The Council of Europe’s committee on rules of procedure, immunities and institutional affairs found Rosianne Cutajar committed a serious breach of the Parliamentary Assembly’s code of conduct when she failed to mention that she had a “professional relationship” with Yorgen Fenech in a speech she gave at the Assembly when it debated a resolution on Malta.
Yorgen Fenech’s interests in 17 Black and Electrogas were part of the explanatory memorandum attached to the draft resolution the Assembly was debating in June 2019 urging the Maltese authorities to stop impunity enjoyed by criminals involved in the killing of Daphne Caruana Galizia. At the debate, Rosianne Cutajar made her first and only ever speech to the Assembly of which she had been a member for several years, objecting to the resolution and not mentioning that she had met Yorgen Fenech and was paid by him for brokering a property deal.
The committee said it could not determine whether the money she was paid was in order to get her to speak the way she did but the code of conduct covers any failure to declare even appearances of conflict of interest. This had been won.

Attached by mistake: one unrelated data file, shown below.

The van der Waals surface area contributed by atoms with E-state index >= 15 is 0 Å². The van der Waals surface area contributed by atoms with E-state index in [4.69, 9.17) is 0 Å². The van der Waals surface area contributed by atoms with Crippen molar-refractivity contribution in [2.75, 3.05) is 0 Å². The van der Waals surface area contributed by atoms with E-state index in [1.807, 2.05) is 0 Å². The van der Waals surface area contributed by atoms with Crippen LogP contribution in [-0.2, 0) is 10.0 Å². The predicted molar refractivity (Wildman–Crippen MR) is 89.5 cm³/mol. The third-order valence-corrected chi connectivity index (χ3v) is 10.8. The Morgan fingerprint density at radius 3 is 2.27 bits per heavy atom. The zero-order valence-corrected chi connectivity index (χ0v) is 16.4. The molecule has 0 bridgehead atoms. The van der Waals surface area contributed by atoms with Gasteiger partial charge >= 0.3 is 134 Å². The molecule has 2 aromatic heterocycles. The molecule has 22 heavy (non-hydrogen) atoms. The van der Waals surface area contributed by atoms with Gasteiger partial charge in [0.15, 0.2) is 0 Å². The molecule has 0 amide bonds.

However, the committee also ruled it cannot sanction Rosianne Cutajar because she has resigned her membership of the Parliamentary Assembly last October. The decision does suggest it would be nearly impossible for Rosianne Cutajar to reobtain credentials to rejoin the Parliamentary Assembly after this ruling.
A copy of the full report can be downloaded here.
Members of the Parliamentary Assembly of the Council of Europe are nominated by political groupings in national parliaments of member states of the Council of Europe. That made Rosianne Cutajar not only a member of the Parliamentary Assembly in her own right but also a representative of the Maltese Labour Party group in the Council of Europe. Rosianne Cutajar campaigned at the last general election in Malta on the platform that she had done “nothing wrong” which has now been flatly contradicted by the committee of the Council of Europe that exists to decide on such matters.
Her position in Malta’s Parliament has never been less tenable.